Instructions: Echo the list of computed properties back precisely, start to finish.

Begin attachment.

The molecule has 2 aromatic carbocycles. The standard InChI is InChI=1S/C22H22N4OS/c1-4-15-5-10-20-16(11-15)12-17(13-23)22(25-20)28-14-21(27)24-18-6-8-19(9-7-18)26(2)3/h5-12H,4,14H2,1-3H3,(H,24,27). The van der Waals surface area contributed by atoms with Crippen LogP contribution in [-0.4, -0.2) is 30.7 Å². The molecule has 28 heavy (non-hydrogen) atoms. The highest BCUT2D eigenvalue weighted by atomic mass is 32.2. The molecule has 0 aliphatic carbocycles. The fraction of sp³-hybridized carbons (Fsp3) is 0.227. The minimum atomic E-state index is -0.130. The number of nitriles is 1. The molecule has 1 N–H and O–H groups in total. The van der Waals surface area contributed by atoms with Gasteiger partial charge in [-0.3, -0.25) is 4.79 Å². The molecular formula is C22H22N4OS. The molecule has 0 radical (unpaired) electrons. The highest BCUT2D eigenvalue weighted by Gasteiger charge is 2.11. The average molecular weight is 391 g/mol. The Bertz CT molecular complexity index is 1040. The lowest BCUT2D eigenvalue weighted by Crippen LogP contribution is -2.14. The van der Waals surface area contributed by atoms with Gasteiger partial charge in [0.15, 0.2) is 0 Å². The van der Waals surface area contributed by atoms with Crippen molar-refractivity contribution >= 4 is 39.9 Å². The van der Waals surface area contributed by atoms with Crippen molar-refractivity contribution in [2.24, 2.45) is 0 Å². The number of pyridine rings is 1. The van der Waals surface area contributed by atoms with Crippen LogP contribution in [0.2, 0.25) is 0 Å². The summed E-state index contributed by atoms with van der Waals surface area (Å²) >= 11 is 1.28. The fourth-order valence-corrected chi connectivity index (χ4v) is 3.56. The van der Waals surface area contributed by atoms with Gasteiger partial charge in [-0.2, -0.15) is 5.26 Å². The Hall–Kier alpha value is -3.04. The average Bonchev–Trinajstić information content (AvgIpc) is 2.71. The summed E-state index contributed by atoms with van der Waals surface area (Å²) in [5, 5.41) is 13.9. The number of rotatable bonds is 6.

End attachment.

The molecule has 2 aromatic carbocycles. The standard InChI is InChI=1S/C22H22N4OS/c1-4-15-5-10-20-16(11-15)12-17(13-23)22(25-20)28-14-21(27)24-18-6-8-19(9-7-18)26(2)3/h5-12H,4,14H2,1-3H3,(H,24,27). The van der Waals surface area contributed by atoms with Crippen LogP contribution in [-0.4, -0.2) is 30.7 Å². The molecule has 28 heavy (non-hydrogen) atoms. The highest BCUT2D eigenvalue weighted by atomic mass is 32.2. The molecule has 0 aliphatic carbocycles. The fraction of sp³-hybridized carbons (Fsp3) is 0.227. The minimum atomic E-state index is -0.130. The number of nitriles is 1. The molecule has 1 N–H and O–H groups in total. The van der Waals surface area contributed by atoms with Gasteiger partial charge in [-0.3, -0.25) is 4.79 Å². The molecular formula is C22H22N4OS. The molecule has 0 radical (unpaired) electrons. The highest BCUT2D eigenvalue weighted by Gasteiger charge is 2.11. The average molecular weight is 391 g/mol. The Bertz CT molecular complexity index is 1040. The lowest BCUT2D eigenvalue weighted by Crippen LogP contribution is -2.14. The van der Waals surface area contributed by atoms with Gasteiger partial charge in [0.15, 0.2) is 0 Å². The van der Waals surface area contributed by atoms with Crippen molar-refractivity contribution >= 4 is 39.9 Å². The van der Waals surface area contributed by atoms with Crippen molar-refractivity contribution in [2.24, 2.45) is 0 Å². The number of pyridine rings is 1. The van der Waals surface area contributed by atoms with Crippen LogP contribution in [0.2, 0.25) is 0 Å². The summed E-state index contributed by atoms with van der Waals surface area (Å²) >= 11 is 1.28. The fourth-order valence-corrected chi connectivity index (χ4v) is 3.56. The van der Waals surface area contributed by atoms with Gasteiger partial charge in [-0.2, -0.15) is 5.26 Å². The Hall–Kier alpha value is -3.04. The average Bonchev–Trinajstić information content (AvgIpc) is 2.71. The summed E-state index contributed by atoms with van der Waals surface area (Å²) in [5, 5.41) is 13.9. The number of rotatable bonds is 6.